This article has three sections. Section 1 explains that sexual minorities, consisting of lesbian, gay, bisexual, transgendered, and queer people (LGBTQ), 15 comprise a small number of people within the U.S. and describes the current laws granting and prohibiting legal rights to married or partnered same-sex couples. Thus, the LGBTQ community is dependent on the non-LGBTQ community to decide its rights when those rights are debated at the ballot box, a bad public policy in and of itself. 16 Section II considers the question posed by this symposium: is the tyranny of the majority a danger to minority communities or is it a myth? Using sources such as Alexis de Toqueville, the Federalist papers, and prior U.S. court cases, this section concludes that majority tyranny is a threat to minority communities and has long been recognized as a danger inherent in governments founded on democracy. Section III describes the negative impact that the tyranny of the majority has on married same-sex couples. It also explains why the historic victories in November 2012 may establish that the majority has begun to understand the harm they cause to same-sex couples when they enshrine discrimination into state constitutions and statutes.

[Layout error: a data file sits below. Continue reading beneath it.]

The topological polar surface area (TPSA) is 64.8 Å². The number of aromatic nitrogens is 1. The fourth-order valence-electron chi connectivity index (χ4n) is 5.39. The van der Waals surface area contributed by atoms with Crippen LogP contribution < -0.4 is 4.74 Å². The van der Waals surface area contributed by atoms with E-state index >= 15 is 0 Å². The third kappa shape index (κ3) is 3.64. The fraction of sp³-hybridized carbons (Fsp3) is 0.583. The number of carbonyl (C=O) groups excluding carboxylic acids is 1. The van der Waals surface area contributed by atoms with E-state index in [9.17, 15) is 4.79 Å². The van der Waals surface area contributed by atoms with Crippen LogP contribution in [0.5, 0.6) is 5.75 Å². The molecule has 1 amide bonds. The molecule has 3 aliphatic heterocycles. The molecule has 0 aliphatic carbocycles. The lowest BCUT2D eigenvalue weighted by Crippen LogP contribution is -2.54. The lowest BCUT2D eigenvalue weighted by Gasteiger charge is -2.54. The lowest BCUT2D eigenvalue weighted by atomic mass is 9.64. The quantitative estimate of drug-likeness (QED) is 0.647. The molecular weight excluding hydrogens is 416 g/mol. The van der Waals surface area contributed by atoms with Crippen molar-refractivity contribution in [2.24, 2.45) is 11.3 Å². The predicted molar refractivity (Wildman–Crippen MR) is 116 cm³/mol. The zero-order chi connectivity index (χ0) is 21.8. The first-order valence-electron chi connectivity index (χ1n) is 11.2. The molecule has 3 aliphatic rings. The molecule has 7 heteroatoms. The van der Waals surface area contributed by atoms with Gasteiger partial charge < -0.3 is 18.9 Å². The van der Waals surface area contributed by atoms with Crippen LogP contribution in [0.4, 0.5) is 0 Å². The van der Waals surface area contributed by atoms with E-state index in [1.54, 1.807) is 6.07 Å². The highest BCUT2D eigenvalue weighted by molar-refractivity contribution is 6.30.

“The Tyranny of the Majority is No Myth”: Its Dangers for Legally Married Same-Sex CouplesFaculty Scholarship
Citation InformationBarbara J. Cox, “The Tyranny of the Majority is No Myth”: Its Dangers for Legally Married Same-Sex Couples, Symposium Issue on “Minority Rights and Majority Rule: The Arguments and Policies behind the Proposed 2012 Minnesota Constitutional Amendments and the Danger or Myth of the Tyrannical Majority,” 34 HAMLINE J. PUB. LAW & POL’Y 235 (2013).